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BMJ 2012; 344 doi: https://doi.org/10.1136/bmj.e3731 (Published 29 May 2012) Cite this as: BMJ 2012;344:e3731

Thrombolysis for older adults with acute ischaemic stroke

Two new analyses suggest the benefits of thrombolysis for acute stroke extend to adults aged >80 years. A large trial and an updated meta-analysis also show that intravenous recombinant tissue plasminogen activator (rt-PA) can work beyond the recommended three hour window between symptoms and treatment, although the precise time limits for treatment aren’t yet clear.

The new trial included 3035 adults with acute ischaemic stroke, who were treated up to six hours after symptom onset. More than half were over 80 years old. While results were mixed, rt-PA did seem to reduce the level of disability over six months in secondary analyses (a significant shift in Oxford handicap scores, adjusted odds ratio 1.27 (95% CI 1.10 to 1.47)).

When the new data were pooled with data from nine previous trials, adults treated with rt-PA were significantly more likely to be alive and independent at the end of follow-up than controls given placebo or usual care (1611/3483 (46.3%) v 1434/3404 (42.1%), odds ratio 1.17 (1.06 to 1.29)). The benefits looked similar for people older and younger than 80 years. As did the risks: rt-PA was associated with a significant excess of intracranial bleeds (7.7% v 1.8%, odds ratio 3.72 (2.98 to 4.64)) and early deaths (8.9% v 6.4%, 1.44 (1.18 to 1.76)). But later benefits outstripped the early hazard and, by the end of follow-up, adults of all ages did better after rt-PA.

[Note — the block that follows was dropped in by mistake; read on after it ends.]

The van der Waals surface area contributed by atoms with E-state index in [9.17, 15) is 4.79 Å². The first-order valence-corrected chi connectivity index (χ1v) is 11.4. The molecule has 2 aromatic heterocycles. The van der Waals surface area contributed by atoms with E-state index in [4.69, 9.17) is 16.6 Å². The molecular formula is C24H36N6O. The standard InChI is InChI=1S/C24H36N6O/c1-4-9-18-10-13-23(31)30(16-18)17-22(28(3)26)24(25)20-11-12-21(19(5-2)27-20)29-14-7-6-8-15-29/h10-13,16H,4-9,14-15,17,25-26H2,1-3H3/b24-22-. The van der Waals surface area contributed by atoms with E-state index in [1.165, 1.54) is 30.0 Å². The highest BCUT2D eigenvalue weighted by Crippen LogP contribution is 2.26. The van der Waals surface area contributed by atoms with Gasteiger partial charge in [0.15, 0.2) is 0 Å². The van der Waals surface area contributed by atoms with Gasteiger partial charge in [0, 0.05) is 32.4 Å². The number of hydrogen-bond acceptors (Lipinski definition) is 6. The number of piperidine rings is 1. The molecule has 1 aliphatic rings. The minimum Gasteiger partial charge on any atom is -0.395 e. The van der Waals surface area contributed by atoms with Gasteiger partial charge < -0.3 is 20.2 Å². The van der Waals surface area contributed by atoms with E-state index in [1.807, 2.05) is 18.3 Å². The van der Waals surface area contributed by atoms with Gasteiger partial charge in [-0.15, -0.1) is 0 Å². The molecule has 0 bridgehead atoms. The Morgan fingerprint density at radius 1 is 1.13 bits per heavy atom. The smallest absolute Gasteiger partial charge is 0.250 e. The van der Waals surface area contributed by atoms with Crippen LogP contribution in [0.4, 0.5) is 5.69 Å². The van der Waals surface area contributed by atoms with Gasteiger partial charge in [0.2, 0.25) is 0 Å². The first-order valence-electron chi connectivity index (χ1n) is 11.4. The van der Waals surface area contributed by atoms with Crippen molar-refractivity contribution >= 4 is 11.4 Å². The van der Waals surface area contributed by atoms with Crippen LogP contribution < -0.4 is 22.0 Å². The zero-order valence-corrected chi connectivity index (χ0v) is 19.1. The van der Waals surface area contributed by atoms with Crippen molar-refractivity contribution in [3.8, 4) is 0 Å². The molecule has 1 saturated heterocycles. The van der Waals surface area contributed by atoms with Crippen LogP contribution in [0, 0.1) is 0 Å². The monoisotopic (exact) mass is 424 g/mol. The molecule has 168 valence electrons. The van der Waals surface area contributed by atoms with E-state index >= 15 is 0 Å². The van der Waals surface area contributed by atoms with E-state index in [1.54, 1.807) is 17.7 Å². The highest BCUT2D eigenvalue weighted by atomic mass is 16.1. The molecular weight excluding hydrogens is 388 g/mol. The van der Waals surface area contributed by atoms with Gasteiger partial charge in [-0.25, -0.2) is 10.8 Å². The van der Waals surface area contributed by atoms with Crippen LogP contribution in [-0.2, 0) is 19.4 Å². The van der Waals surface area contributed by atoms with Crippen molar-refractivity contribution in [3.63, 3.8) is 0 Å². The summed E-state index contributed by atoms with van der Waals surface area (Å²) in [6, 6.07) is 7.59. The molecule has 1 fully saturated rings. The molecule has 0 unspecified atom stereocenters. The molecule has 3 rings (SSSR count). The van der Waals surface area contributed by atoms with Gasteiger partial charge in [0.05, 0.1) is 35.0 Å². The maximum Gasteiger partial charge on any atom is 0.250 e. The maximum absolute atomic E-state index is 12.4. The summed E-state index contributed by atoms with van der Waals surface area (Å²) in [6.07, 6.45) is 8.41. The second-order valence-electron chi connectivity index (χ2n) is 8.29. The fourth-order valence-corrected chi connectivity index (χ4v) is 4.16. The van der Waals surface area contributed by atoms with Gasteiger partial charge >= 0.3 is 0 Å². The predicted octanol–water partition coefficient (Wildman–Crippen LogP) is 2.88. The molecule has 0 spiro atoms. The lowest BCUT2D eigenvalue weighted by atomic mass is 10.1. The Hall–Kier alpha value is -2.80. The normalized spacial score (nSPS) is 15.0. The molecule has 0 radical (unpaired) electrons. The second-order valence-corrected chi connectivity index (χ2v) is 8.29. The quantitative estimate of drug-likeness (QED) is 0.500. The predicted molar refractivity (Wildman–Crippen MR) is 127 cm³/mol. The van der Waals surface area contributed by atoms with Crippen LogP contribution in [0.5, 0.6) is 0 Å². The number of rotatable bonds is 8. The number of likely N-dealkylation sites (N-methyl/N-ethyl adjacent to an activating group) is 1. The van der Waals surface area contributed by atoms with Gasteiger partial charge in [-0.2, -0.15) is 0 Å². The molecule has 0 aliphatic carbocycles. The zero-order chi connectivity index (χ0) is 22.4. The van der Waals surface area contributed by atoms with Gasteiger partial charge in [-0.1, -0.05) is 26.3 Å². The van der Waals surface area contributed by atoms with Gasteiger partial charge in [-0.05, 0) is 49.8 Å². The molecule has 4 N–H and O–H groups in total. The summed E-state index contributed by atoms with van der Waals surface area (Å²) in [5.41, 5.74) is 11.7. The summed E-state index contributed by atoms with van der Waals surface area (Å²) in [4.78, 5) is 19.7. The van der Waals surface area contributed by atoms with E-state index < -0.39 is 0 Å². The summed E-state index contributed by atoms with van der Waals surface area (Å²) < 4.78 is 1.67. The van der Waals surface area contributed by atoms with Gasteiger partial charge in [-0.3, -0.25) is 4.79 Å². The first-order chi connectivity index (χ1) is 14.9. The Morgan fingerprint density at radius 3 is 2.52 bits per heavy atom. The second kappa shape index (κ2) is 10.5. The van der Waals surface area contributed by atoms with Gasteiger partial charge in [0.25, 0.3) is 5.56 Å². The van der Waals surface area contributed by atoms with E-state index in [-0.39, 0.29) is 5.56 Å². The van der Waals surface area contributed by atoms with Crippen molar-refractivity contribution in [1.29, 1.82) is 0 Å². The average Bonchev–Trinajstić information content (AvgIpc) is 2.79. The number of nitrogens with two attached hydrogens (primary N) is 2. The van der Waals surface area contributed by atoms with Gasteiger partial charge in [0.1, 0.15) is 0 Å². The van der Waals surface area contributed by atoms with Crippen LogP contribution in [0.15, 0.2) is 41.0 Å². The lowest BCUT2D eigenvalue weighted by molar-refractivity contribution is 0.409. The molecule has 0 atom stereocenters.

As expected, rt-PA worked best when given within three hours of stroke onset, and timing remains critical, says a linked editorial (doi:10.1016/S0140-6736(12)60822-8).

Long term aspirin helps prevent recurrent venous thromboembolism

OpenUrlCrossRefPubMedWeb of Science

People who have one unprovoked episode of venous thromboembolism are at risk of having another once they stop taking oral anticoagulants such as warfarin. …

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